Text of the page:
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So I'm trying to get rid of the wrapper clause by using the sort library predicate directly inside split. What split does is just generating a list of numbers from a list that looks like this: [1:2,3:2,4:6] ---split--> [1,2,3,2,4,6]. But the generated list contains duplicates, and I don't want that, so I'm using the wrapper to combine split and sort, which then generates the desired result: [1,2,3,4,6].

I'd really like to get rid of the wrapper and just use sort within split, however I keep getting "ERROR: sort/2: Arguments are not sufficiently instantiated." Any ideas? Thanks :)

split([],[]).
split([H1:H2|T],[H1,H2|NT]) :-
    split(T,NT).

wrapper(L,Processed) :- 
    split(L,L2),
    sort(L2,Processed).
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The term [1:2,3:2,4:6] looks odd to me, what is it for? and what is this ins(T,NT)? –  false Nov 15 '12 at 16:55
    
ins should be split called recursively, my bad :). fixed. [1:2..] is a list of edges in a graph. –  Øyvind Hauge Nov 15 '12 at 16:58
1  
You will never get that error message with your definition of split/2. That's impossible! –  false Nov 15 '12 at 16:58
1  
Not clear, what you mean by wrapper. You get data like [1:2,3:2] from somewhere else, so you have to deal with it? Otherwise I'd recommend [1-2,3-2] instead, because there are libraries assuming that representation. –  false Nov 15 '12 at 17:06
1  
You'r welcome! Maybe you will learn to like it... –  false Nov 15 '12 at 17:27
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1 Answer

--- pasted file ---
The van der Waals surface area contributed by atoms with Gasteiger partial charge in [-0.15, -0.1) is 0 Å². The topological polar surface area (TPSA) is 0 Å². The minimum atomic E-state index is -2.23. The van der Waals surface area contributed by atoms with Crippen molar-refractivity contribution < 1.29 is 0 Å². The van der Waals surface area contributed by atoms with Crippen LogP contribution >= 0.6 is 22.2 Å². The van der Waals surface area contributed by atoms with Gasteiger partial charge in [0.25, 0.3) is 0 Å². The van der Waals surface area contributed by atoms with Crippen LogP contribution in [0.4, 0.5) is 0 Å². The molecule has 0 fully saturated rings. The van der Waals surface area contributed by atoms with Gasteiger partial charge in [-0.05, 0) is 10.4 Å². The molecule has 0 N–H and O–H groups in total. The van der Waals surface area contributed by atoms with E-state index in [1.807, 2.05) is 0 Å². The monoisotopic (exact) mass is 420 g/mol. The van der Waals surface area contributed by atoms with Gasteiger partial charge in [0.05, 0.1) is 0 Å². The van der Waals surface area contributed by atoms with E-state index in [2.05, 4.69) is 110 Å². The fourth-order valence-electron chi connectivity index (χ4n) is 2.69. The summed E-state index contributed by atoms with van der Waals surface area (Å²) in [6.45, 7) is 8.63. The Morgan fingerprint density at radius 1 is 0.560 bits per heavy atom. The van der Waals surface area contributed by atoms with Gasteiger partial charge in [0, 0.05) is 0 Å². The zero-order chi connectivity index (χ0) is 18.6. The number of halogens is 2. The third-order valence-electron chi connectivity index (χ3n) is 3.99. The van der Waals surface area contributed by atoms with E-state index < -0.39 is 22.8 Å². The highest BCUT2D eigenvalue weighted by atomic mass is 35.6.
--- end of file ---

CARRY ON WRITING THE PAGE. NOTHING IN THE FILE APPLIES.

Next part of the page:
up vote 1 down vote accepted

I'd really like to get rid of the wrapper and just use sort within split

Then use findall with a complex goal such as

split(Edges, NodeSet) :-
    findall(Node,
            (member(Edge, Edges), (Edge = (Node:_); Edge = (_:Node))),
            NodeList),
    sort(NodeList, NodeSet).

However, once you start using aggregating predicates, you could just as well skip the sort and use setof:

split(Edges, NodeSet) :-
    setof(Node, Edge^Pair^(member(Edge, Edges),
                           Edge =.. [:|Pair],
                           member(Node,Pair)),
          NodeSet).

Read as: get the set of all Node s.t. there exists Edge and there exists Pair s.t. (etc.) and call that NodeSet.

The =.. ("univ") operator deconstructs a pair: Edge =.. [:, Left, Right]. For better readability, you can write a separate predicate to get nodes from edges:

% endpoint(Edge, Node) is true iff Node is an endpoint of Edge
endpoint(Node:_, Node).
endpoint(_:Node, Node).

split(Edges, NodeSet) :-
    setof(Node, Edge^(member(Edge, Edges), endpoint(Edge, Node)), NodeSet).

EDIT Before you try this approach, see the discussion below this answer for whether or not this is a better idea than the OP's original code.

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What do you gain here, compared to the original split/2? Except that your solution does not work should variables be present. –  false Nov 15 '12 at 17:04
    
thanks, larsmans :) –  Øyvind Hauge Nov 15 '12 at 17:10
    
@false: you can't find a set of elements from a list containing variables anyway. What you gain is that you now have a goal, or pair of goals, that you can plug into the middle of a larger clause without having to name them because the recursion is now implicit. That's the reason that these predicates exist. –  larsmans Nov 15 '12 at 17:11
    
(=..)/2 ?!?! Is this the 1970s? :-) –  false Nov 15 '12 at 17:13
    
@false: what do you suggest in its place? –  larsmans Nov 15 '12 at 17:14
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